• 90% of online dieters are female.
  • 61% of dieters prefer to use regular grocery store food, while 5% want meal replacements (shakes, bars), and only 6% prefer to use diet company food.

The Common Cent$ Diet Eliminates…

  • Counting daily points or calories    
  • Purchasing expensive “diet foods” or supplements
  • Traveling to a weight loss center for meetings    
  • Registration fees or contracts    
  • Ongoing weekly or monthly fees
  • Injections, prescription drugs, or diet pills.

Bonus With e-book Purchase: Access to a supporting diet website at no charge:, which includes: helpful articles and videos, tips for online dieting,

weight loss tools and calculators, the latest weight loss market and company news, weight loss blog by John LaRosa and Susan Burke March.

About The e-Book

The Common Cent$ Diet For The Busy Girl: Simple Do-it-Yourself Weight Loss, published in October 2011, is an e-book that costs only $1.99 and is available for purchase in the Kindle format at See attachments for a Table of Contents and Sample Chapter.

About The Authors

John LaRosa, BS, MBA, is the founder and President of Marketdata Enterprises, a Tampa, FL market research publisher and consulting firm with a specialty tracking the weight loss market since 1989. Mr. LaRosa has performed consulting projects and custom research for Fortune 500 weight loss companies, entrepreneurs, industry analysts, medical and commercial weight loss chains, MDs and entrepreneurs. Mr. LaRosa is the creator of several weight loss information/review websites: and

Susan Burke March, is a Registered Dietitian, author, consultant and Certified Diabetes Educator. She is a committed professional counselor dedicated to helping people learn strategies to improve their health and accomplish their weight goals. She had a multi-year tenure as VP of Nutrition Services at Susan is a registered dietitian (RD) and a Licensed Dietitian/Nutritionist in the state of Florida.

About Marketdata Enterprises

Marketdata Enterprises, Inc., is an independent market research firm and 23-year analyst of the U.S. weight loss industry since 1989. Marketdata publishes many weight loss market studies, sells dieter leads, and performs consulting. It also operates two leading, free diet review and news websites:, and Mr. LaRosa is available for interviews and consulting.

Contact Information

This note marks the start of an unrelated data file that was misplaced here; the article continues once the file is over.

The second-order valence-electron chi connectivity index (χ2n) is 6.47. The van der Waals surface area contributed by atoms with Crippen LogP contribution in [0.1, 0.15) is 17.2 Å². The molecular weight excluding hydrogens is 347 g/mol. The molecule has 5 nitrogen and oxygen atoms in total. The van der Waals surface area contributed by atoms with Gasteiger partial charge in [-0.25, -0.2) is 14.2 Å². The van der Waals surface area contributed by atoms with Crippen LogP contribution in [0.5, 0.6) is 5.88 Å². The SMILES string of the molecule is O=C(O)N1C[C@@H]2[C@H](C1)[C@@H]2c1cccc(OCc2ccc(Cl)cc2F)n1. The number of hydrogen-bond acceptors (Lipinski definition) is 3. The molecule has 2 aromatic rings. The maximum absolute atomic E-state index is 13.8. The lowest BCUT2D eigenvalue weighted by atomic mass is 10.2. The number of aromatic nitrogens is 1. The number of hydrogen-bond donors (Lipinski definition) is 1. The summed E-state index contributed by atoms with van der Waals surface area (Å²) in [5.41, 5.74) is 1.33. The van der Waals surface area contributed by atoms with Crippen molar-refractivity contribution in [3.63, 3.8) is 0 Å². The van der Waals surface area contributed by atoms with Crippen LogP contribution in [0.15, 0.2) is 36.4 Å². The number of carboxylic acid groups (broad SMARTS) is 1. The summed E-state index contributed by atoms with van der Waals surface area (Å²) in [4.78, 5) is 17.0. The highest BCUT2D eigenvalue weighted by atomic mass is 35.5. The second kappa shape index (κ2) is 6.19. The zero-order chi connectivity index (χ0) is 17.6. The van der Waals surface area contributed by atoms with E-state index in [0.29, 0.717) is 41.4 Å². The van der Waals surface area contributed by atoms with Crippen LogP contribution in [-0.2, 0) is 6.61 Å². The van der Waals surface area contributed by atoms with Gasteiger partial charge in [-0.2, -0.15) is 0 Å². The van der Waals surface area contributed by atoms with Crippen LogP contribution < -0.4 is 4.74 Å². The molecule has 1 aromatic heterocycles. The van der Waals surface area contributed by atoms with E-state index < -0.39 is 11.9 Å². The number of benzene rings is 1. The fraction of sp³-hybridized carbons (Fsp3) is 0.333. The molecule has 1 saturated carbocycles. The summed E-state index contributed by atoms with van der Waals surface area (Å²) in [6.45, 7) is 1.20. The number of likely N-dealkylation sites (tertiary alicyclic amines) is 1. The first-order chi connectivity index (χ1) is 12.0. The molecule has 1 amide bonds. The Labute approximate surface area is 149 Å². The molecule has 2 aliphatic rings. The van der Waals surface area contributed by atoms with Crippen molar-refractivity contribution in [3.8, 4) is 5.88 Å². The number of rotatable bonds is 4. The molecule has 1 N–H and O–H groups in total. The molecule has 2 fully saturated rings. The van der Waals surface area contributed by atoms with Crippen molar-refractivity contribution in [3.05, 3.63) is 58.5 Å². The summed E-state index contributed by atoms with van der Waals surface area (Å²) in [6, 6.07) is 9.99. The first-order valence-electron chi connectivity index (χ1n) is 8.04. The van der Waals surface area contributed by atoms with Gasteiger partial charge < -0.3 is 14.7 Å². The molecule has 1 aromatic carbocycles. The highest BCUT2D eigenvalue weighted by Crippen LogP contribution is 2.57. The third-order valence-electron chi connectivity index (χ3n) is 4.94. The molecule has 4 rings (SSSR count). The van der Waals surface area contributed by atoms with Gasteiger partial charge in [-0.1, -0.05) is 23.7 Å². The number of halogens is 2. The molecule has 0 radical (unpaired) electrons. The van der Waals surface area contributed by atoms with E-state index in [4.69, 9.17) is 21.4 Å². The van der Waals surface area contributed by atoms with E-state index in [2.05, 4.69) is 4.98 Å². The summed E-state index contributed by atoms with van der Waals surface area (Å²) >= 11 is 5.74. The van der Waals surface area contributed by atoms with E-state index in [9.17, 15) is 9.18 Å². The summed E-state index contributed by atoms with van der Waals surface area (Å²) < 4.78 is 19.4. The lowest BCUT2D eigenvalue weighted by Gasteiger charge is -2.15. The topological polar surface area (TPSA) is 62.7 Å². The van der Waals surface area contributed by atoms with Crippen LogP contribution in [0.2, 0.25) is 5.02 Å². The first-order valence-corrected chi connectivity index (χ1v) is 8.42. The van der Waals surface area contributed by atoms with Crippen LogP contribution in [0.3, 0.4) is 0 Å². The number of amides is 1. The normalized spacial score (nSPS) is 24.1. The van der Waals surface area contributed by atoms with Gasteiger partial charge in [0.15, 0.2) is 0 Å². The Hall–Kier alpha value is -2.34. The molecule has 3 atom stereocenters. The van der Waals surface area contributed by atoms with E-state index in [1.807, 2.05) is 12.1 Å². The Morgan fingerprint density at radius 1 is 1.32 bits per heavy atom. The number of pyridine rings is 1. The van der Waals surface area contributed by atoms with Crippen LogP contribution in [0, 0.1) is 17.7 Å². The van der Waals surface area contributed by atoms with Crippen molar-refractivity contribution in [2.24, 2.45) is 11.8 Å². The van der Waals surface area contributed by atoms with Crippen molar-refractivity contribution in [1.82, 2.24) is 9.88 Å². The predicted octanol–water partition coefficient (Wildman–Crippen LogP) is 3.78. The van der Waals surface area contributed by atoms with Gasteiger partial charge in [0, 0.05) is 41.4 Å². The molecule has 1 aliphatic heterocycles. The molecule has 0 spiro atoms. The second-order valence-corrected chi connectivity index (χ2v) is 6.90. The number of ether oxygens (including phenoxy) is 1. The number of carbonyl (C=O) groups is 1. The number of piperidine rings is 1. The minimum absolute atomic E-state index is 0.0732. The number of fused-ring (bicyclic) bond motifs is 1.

John LaRosa, Marketdata Enterprises, Inc., Tampa, FL – Phone: 813-907-9090

email: john(at)marketdataenterprises(dot)com

Susan Burke March, Flagler beach, FL – Phone: 954-478-1152

email: susan(at)susanburkemarch(dot)com


For the original version on PRWeb visit:

Eat cake or cookies with breakfast to lose weight, study suggests


(CBS) Good news, dessert lovers: A new study suggests adding ice cream, cake, chocolate or cookies to your breakfast might actually help people lose weight.

PICTURES: Sugary cereals: Which are the 10 “worst?”

For the study – published in the Mar. 10 issue of Steroids – Israeli researchers took 193 obese people between ages 20 and 65 and assigned them to one of two diets that were almost identical except for breakfast. One diet included a low-carbohydrate breakfast, while the other contained a high-carb, protein-enriched breakfast with a choice of one of the desserts.

The patients were also given blood tests throughout the study, to check for levels of ghrelin, a hormone that stimulates appetite.

After 16 weeks of dieting, both groups lost similar weights: about 33 pounds in the group that ate low-carb breakfast, compared with nearly 30 pounds in the group that ate a high-protein breakfast with dessert. But after 32 weeks, the low-carb group gained more than 25 of those pounds back, while the group that ate desserts in their breakfast regained about 15 pounds.

How do the researchers explain this effect? They say most obese dieters fail to keep off the weight once they lose it, because they’re more likely to get hunger cravings because of decreased ghrelin suppression. Their study found that people in the dessert group reduced that hormone’s levels by 45 percent while those in the low-carb group only reduced levels by 29.5 percent. That suggests people in the dessert group were fuller and less hungry.

“Most people simply regain weight, no matter what diet they are on,” study author Dr. Daniela Jakubowicz, a diabetes researcher at Tel Aviv University in Israel, told the New York Times. “But if you eat what you like, you decrease cravings. The cake – a small piece – is important.”

Kristen Smith, a clinical nutritionist in bariatric surgery at Montefiore Hospital in New York City, told HealthPop that “one of the positive things the study did show you can incorporate your favorite foods when you’re losing weight.”

But she said people shouldn’t draw conclusions from this study that they should eat dessert in the morning to shed pounds. “This study was relatively short-term, so I’m not sure how these participants would have responded if they were followed for a longer period of time,” Smith said. She said other studies have showed high-sugar foods, like cake or cookies, could increase sugar cravings throughout the day. She said it’s likely the high protein made the patients feel fuller, not the cake.

Jonathan Murray, director of patient food and nutrition at NYU Langone Medical Center in New York City, agrees.